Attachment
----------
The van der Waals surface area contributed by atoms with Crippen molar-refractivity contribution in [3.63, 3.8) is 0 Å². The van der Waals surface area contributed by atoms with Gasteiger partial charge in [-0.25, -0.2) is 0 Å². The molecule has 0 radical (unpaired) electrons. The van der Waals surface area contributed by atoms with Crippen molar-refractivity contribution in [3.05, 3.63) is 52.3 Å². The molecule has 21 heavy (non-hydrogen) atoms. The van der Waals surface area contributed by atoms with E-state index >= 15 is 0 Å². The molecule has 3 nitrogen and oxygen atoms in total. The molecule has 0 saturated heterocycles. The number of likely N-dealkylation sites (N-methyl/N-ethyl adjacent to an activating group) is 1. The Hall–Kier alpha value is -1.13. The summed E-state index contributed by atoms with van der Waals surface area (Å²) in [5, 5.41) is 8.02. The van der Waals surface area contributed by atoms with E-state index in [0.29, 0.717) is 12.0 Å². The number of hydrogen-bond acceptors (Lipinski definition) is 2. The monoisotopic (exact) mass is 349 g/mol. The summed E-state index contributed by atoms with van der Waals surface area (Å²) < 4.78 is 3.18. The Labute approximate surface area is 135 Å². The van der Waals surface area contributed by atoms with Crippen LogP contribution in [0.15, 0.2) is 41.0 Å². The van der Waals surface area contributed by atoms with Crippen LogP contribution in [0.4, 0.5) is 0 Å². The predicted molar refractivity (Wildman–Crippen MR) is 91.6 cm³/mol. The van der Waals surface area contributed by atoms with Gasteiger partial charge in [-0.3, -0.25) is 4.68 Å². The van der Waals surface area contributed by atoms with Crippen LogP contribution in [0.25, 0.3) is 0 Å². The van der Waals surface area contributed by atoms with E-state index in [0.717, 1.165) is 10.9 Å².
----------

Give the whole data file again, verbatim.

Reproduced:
The van der Waals surface area contributed by atoms with Crippen molar-refractivity contribution in [3.63, 3.8) is 0 Å². The van der Waals surface area contributed by atoms with Gasteiger partial charge in [-0.25, -0.2) is 0 Å². The molecule has 0 radical (unpaired) electrons. The van der Waals surface area contributed by atoms with Crippen molar-refractivity contribution in [3.05, 3.63) is 52.3 Å². The molecule has 21 heavy (non-hydrogen) atoms. The van der Waals surface area contributed by atoms with E-state index >= 15 is 0 Å². The molecule has 3 nitrogen and oxygen atoms in total. The molecule has 0 saturated heterocycles. The number of likely N-dealkylation sites (N-methyl/N-ethyl adjacent to an activating group) is 1. The Hall–Kier alpha value is -1.13. The summed E-state index contributed by atoms with van der Waals surface area (Å²) in [5, 5.41) is 8.02. The van der Waals surface area contributed by atoms with E-state index in [0.29, 0.717) is 12.0 Å². The number of hydrogen-bond acceptors (Lipinski definition) is 2. The monoisotopic (exact) mass is 349 g/mol. The summed E-state index contributed by atoms with van der Waals surface area (Å²) < 4.78 is 3.18. The Labute approximate surface area is 135 Å². The van der Waals surface area contributed by atoms with Crippen LogP contribution in [0.15, 0.2) is 41.0 Å². The van der Waals surface area contributed by atoms with Crippen LogP contribution in [0.4, 0.5) is 0 Å². The predicted molar refractivity (Wildman–Crippen MR) is 91.6 cm³/mol. The van der Waals surface area contributed by atoms with Gasteiger partial charge in [-0.3, -0.25) is 4.68 Å². The van der Waals surface area contributed by atoms with Crippen LogP contribution in [0.25, 0.3) is 0 Å². The van der Waals surface area contributed by atoms with E-state index in [0.717, 1.165) is 10.9 Å².